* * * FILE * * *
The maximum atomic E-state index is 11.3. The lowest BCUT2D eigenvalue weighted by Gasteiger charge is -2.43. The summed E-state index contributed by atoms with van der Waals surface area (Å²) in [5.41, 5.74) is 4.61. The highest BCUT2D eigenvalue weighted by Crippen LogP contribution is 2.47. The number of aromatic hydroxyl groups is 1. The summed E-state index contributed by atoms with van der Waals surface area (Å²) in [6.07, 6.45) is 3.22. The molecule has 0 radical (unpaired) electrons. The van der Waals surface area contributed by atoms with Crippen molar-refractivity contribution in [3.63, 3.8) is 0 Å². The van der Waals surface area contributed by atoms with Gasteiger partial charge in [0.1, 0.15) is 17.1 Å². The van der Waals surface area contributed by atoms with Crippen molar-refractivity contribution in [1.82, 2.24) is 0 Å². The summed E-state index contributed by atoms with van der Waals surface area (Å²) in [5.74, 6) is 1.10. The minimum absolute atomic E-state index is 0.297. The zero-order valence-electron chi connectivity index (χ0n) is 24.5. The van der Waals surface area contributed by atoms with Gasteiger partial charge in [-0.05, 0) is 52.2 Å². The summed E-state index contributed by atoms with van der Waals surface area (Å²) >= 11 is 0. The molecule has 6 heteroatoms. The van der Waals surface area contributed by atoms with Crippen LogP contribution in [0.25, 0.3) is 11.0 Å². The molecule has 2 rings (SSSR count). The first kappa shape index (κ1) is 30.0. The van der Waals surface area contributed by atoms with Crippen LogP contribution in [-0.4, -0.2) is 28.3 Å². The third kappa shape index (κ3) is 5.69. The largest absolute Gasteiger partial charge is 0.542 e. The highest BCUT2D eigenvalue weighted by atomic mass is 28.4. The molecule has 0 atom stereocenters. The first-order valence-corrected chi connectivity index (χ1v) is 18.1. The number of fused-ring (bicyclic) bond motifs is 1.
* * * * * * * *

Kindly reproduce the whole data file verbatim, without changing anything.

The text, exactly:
The maximum atomic E-state index is 11.3. The lowest BCUT2D eigenvalue weighted by Gasteiger charge is -2.43. The summed E-state index contributed by atoms with van der Waals surface area (Å²) in [5.41, 5.74) is 4.61. The highest BCUT2D eigenvalue weighted by Crippen LogP contribution is 2.47. The number of aromatic hydroxyl groups is 1. The summed E-state index contributed by atoms with van der Waals surface area (Å²) in [6.07, 6.45) is 3.22. The molecule has 0 radical (unpaired) electrons. The van der Waals surface area contributed by atoms with Crippen molar-refractivity contribution in [3.63, 3.8) is 0 Å². The van der Waals surface area contributed by atoms with Gasteiger partial charge in [0.1, 0.15) is 17.1 Å². The van der Waals surface area contributed by atoms with Crippen molar-refractivity contribution in [1.82, 2.24) is 0 Å². The summed E-state index contributed by atoms with van der Waals surface area (Å²) in [5.74, 6) is 1.10. The minimum absolute atomic E-state index is 0.297. The zero-order valence-electron chi connectivity index (χ0n) is 24.5. The van der Waals surface area contributed by atoms with Gasteiger partial charge in [-0.05, 0) is 52.2 Å². The summed E-state index contributed by atoms with van der Waals surface area (Å²) >= 11 is 0. The molecule has 6 heteroatoms. The van der Waals surface area contributed by atoms with Crippen LogP contribution in [0.25, 0.3) is 11.0 Å². The molecule has 2 rings (SSSR count). The first kappa shape index (κ1) is 30.0. The van der Waals surface area contributed by atoms with Crippen LogP contribution in [-0.4, -0.2) is 28.3 Å². The third kappa shape index (κ3) is 5.69. The largest absolute Gasteiger partial charge is 0.542 e. The highest BCUT2D eigenvalue weighted by atomic mass is 28.4. The molecule has 0 atom stereocenters. The first-order valence-corrected chi connectivity index (χ1v) is 18.1. The number of fused-ring (bicyclic) bond motifs is 1.